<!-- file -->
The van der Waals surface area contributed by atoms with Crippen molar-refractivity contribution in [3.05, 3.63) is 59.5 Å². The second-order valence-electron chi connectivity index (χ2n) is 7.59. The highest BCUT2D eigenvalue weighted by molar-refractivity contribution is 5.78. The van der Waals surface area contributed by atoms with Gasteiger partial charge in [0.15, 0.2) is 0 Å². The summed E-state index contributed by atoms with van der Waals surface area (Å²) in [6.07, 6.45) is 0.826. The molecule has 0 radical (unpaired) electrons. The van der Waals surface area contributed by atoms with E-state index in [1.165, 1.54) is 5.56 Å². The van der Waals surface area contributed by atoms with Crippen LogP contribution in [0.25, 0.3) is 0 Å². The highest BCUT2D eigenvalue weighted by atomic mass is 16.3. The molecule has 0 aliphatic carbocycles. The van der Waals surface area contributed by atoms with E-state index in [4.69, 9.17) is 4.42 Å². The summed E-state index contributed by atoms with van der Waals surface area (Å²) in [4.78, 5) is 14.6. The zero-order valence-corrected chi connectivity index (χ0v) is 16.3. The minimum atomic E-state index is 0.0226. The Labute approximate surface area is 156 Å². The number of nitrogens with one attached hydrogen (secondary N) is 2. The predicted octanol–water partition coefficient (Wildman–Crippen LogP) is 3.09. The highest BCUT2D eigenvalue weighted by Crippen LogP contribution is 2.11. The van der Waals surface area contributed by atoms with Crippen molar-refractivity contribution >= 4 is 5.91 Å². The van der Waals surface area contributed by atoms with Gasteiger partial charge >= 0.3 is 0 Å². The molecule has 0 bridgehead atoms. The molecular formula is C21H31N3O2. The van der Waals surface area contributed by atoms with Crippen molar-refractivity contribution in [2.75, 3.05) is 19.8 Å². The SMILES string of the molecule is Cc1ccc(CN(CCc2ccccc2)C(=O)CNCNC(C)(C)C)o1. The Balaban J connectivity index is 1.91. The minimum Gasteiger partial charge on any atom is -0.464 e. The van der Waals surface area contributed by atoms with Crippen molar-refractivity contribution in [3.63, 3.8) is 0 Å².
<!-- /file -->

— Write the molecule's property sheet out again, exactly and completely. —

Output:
The van der Waals surface area contributed by atoms with Crippen molar-refractivity contribution in [3.05, 3.63) is 59.5 Å². The second-order valence-electron chi connectivity index (χ2n) is 7.59. The highest BCUT2D eigenvalue weighted by molar-refractivity contribution is 5.78. The van der Waals surface area contributed by atoms with Gasteiger partial charge in [0.15, 0.2) is 0 Å². The summed E-state index contributed by atoms with van der Waals surface area (Å²) in [6.07, 6.45) is 0.826. The molecule has 0 radical (unpaired) electrons. The van der Waals surface area contributed by atoms with E-state index in [1.165, 1.54) is 5.56 Å². The van der Waals surface area contributed by atoms with Crippen LogP contribution in [0.25, 0.3) is 0 Å². The highest BCUT2D eigenvalue weighted by atomic mass is 16.3. The molecule has 0 aliphatic carbocycles. The van der Waals surface area contributed by atoms with E-state index in [4.69, 9.17) is 4.42 Å². The summed E-state index contributed by atoms with van der Waals surface area (Å²) in [4.78, 5) is 14.6. The zero-order valence-corrected chi connectivity index (χ0v) is 16.3. The minimum atomic E-state index is 0.0226. The Labute approximate surface area is 156 Å². The number of nitrogens with one attached hydrogen (secondary N) is 2. The predicted octanol–water partition coefficient (Wildman–Crippen LogP) is 3.09. The highest BCUT2D eigenvalue weighted by Crippen LogP contribution is 2.11. The van der Waals surface area contributed by atoms with Crippen molar-refractivity contribution >= 4 is 5.91 Å². The van der Waals surface area contributed by atoms with Gasteiger partial charge >= 0.3 is 0 Å². The molecule has 0 bridgehead atoms. The molecular formula is C21H31N3O2. The van der Waals surface area contributed by atoms with Crippen molar-refractivity contribution in [2.75, 3.05) is 19.8 Å². The SMILES string of the molecule is Cc1ccc(CN(CCc2ccccc2)C(=O)CNCNC(C)(C)C)o1. The Balaban J connectivity index is 1.91. The minimum Gasteiger partial charge on any atom is -0.464 e. The van der Waals surface area contributed by atoms with Crippen molar-refractivity contribution in [3.63, 3.8) is 0 Å².